Month: July 2007

Weapon Reliability

Posted by on July 30, 2007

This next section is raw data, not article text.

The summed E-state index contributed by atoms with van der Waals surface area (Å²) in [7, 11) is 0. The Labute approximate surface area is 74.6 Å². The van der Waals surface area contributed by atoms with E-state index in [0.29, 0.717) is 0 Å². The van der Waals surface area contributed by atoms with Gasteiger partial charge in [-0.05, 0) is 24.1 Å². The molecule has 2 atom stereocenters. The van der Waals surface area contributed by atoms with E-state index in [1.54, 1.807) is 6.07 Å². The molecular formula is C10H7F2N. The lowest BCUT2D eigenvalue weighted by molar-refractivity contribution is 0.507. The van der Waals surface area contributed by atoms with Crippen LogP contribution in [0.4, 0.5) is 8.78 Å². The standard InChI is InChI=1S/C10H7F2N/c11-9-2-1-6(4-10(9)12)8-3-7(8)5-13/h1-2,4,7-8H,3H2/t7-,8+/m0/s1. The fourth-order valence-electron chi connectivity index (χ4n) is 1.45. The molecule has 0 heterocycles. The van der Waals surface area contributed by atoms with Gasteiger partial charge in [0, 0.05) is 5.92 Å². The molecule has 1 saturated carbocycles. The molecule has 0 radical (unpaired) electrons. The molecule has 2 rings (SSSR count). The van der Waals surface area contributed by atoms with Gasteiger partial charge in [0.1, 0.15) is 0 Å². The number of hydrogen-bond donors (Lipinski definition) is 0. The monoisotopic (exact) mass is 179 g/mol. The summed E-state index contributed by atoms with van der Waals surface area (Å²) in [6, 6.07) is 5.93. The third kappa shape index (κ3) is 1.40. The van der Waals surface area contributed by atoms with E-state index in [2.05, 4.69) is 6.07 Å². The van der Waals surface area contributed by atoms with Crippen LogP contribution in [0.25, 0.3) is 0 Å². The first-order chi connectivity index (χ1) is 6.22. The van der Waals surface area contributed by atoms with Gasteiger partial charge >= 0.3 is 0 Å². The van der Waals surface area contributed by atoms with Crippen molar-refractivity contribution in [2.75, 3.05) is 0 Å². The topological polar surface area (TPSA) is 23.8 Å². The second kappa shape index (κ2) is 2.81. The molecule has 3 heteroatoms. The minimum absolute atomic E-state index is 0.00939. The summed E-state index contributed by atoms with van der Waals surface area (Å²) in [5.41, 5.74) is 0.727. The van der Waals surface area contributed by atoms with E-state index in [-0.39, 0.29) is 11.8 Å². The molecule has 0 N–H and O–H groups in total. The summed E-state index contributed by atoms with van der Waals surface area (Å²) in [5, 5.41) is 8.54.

We are all familiar with the golden rule of gunfights that one must have a gun. But I reckon the real golden rule is to have a gun that works. I’ve seen plenty that don’t. I previously told the story of a revolver belonging to a friend of my wife’s that wouldn’t fire more than one round in ten the first time she took it to the range. It is an Astra and was easily fixed by adjusting the hammer spring compression by means of the adjusting disc inside the grip. The important point however, is that she had had the gun for several years without ever having fired it. What’s worse is that her mother who had bequeathed it to her had never fired it, nor had it’s first owner, her aunt ( mother’s sister ). It had been kept as a dysfunctional defense piece for 35 years in all.The present owner also complained that the cylinder was a bit “sticky” on opening. I didn’t notice any obvious problem on casual inspection so she soldiered on with it until it got worse and I was forced to do something. The screw in the cylinder release catch is not in the centre, that is the catch is asymmetric about the screw. It was the wrong way round, and being thus closer to the recoil shield it was limiting forward movement hence the slight resistance of the cylinder when opening. There was enough movement of the catch to allow the cylinder to open, but only just.It was a simple to reverse it. But that was not the end of it, because a few months later it exhibited the same fault. The screw had worked loose enough for the catch to rotate 180 degrees into the position that had caused the problem first time. And to be fair to the owner it was not apparent to casual inspection. That is, although it had worked loose enough to cause the problem it was not obviously loose except to close inspection. Indeed, if I hadn’t had the first experience with it I probably would not have found it quickly the second time.The lesson? Screws work loose. It pays to keep a small set of screwdrivers to fit all screws on your guns and to regularly check the screws.It is surprising how many people seem not to grasp the importance of this reliability issue. Maybe they think waving it at the perps will be enough. I was on RO duty last week. We had a new member on the range, a guy of about 40 with a CZ ( Model 70 I think ) in 7.65 auto. It failed to feed about every fourth or fifth round. A casual glance suggested the mag lips judging from the angle at which the cartridges presented to the feed ramp. I pointed out to the guy, in case it wasn’t obvious, that it was no better than a paper weight as a defense piece and that he should get it fixed or better yet get a better gun, notwithstanding the FCA. For heaven’s sake there’s some good stuff out there for nothing if one takes some trouble to look. Not long ago Strand Guns had a Sig Sauer P220 for R2200 asking price. Somebody was smart enough to buy it.That same day, a long time member and experienced shooter and handloader had feed problems with his Beretta 92. Not as bad as the CZ but enough to render it useless as a defense piece. I noted that he was shooting handloads loaded with the RCBS 124 grain conical flat point seated a hell of a long way out. Whether that was the problem who knows, testing it with better loaded rounds might have shown it up, but he’s not the sort of guy to accept any suggestion that his loads might be at fault. Could also have been too light a load not cycling the slide properly. Whatever it is, an experienced shooter shouldn’t be having reliability problems with his primary defense piece.Reliability is paramount. By far the important thing in a gunfight is that the gun must work, calibre is much less important, as a 22 that works beats a 155mm howitzer that doesn’t.[Originally posted to SATalkGuns -- Admin]